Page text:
CAMBRIDGE, Mass. — The Justice Department’s top antitrust enforcer warned tech giants Friday that amassing vast quantities of consumers’ data could create competition concerns in the eyes of federal regulators, marking the U.S. government’s latest shot across the bow at Silicon Valley.

Makan Delrahim, the chief of the department’s antitrust division, told a conference hosted by a tech lobbying group that the Justice Department is “studying the ways market power can manifest in industries where data plays a key role." He stressed people’s private information had become the lucrative “oil” for the digital age — and its misuse could threaten to harm consumers and corporate competitors.

While Delrahim did not mention any specific company by name, the comments could have vast implications at a moment when the agency is investigating tech giants including Google.

“Although privacy fits primarily within the realm of consumer protection law, it would be a grave mistake to believe that privacy concerns can never play a role in antitrust analysis,” Delrahim said.

Later, he added, “Without competition, a dominant firm can more easily reduce quality — such as by decreasing privacy protections — without losing a significant number of users.”

Delrahim’s speech could bear special significance for tech giants including Amazon, Facebook and Google, which are confronting competition-focused investigations in Washington for their business practices. Such warnings are a familiar refrain in Europe, where antitrust regulators have probed and penalized tech giants for wielding their massive stores of data in anti-competitive ways. (Amazon CEO Jeff Bezos owns The Washington Post.)

With Amazon, a key concern is the e-commerce giant’s collection of sales data from third-party merchants and whether the tech giant is able to leverage that unique position against smaller rivals. In Facebook’s case, the fear is that no competitor could ever launch a viable social network of their own because they could never match Facebook’s stores of data — a serious threat to users, experts say, given the company’s pockmarked record on privacy.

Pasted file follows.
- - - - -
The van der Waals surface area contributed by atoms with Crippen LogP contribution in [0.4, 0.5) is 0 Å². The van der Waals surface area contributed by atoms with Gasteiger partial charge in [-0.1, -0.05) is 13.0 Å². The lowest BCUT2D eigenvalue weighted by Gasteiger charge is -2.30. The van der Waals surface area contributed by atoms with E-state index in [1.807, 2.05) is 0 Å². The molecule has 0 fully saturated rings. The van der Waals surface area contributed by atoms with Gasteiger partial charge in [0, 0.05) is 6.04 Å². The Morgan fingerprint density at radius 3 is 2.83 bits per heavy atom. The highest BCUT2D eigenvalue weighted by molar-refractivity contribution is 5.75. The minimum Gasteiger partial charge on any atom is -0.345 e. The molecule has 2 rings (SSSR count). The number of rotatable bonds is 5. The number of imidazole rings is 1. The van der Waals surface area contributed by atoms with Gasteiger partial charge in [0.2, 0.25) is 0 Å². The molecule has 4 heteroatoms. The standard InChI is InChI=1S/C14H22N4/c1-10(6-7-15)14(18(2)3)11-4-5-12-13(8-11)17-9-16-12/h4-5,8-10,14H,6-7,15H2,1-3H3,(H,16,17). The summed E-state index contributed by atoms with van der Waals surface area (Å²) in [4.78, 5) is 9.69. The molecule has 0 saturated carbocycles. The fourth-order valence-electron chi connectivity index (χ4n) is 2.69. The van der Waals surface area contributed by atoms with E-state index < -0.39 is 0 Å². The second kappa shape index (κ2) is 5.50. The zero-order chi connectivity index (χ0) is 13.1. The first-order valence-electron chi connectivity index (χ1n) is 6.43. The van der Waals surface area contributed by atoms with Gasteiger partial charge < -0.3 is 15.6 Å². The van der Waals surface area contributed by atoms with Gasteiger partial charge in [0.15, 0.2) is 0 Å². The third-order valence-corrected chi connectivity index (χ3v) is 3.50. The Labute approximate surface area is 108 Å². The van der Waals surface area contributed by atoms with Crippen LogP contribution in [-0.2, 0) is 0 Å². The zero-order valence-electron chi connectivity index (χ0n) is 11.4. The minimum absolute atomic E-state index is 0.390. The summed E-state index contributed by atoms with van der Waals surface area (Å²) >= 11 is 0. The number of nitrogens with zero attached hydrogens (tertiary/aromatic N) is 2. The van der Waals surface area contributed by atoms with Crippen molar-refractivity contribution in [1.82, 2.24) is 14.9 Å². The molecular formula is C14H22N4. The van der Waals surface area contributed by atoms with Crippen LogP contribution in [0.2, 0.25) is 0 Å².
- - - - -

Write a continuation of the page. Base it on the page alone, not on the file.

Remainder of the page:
And for Google, advocates for aggressive antitrust action against the tech industry take issue with its unparalleled view into its users’ lives from the wide array of services it provides — from its search engine to its Android smartphone operating system. Federal regulators are likely to confront this issue directly in the coming months, following Google’s announcement that it would acquire FitBit, a wearables company, for $2.1 billion. The purchase, if approved, could grant the tech giant access to even more information — this time, about device-owners’ health and wellness.

Without commenting on those or other companies, Delrahim said collecting data is not by itself anti-competitive — rather, it is about what is done with that data. He delivered that message in front of an antitrust conference at Harvard Law School hosted by the Computer & Communications Industry Association, which counts Amazon, Facebook and Google as members.

“Amassing a large quantity of data is not necessarily anticompetitive,” he said. “The more complicated question for enforcers is how data is collected, analyzed and used, and, most importantly, whether these practices harm competition.”

Delrahim said the Justice Department is “especially vigilant” when a company “cuts off a profitable relationship supplying business partners with key data, code, or other technological inputs in ways that are contrary to the company’s economic interests.”

And the Justice Department antitrust chief also stressed the agency is mindful about the effects on users as well: “Just as antitrust enforcers care about companies charging higher prices or degrading quality as a sign of allocative inefficiency, it may be important to examine circumstances where companies acquire or extract more data from consumers in exchange for less.”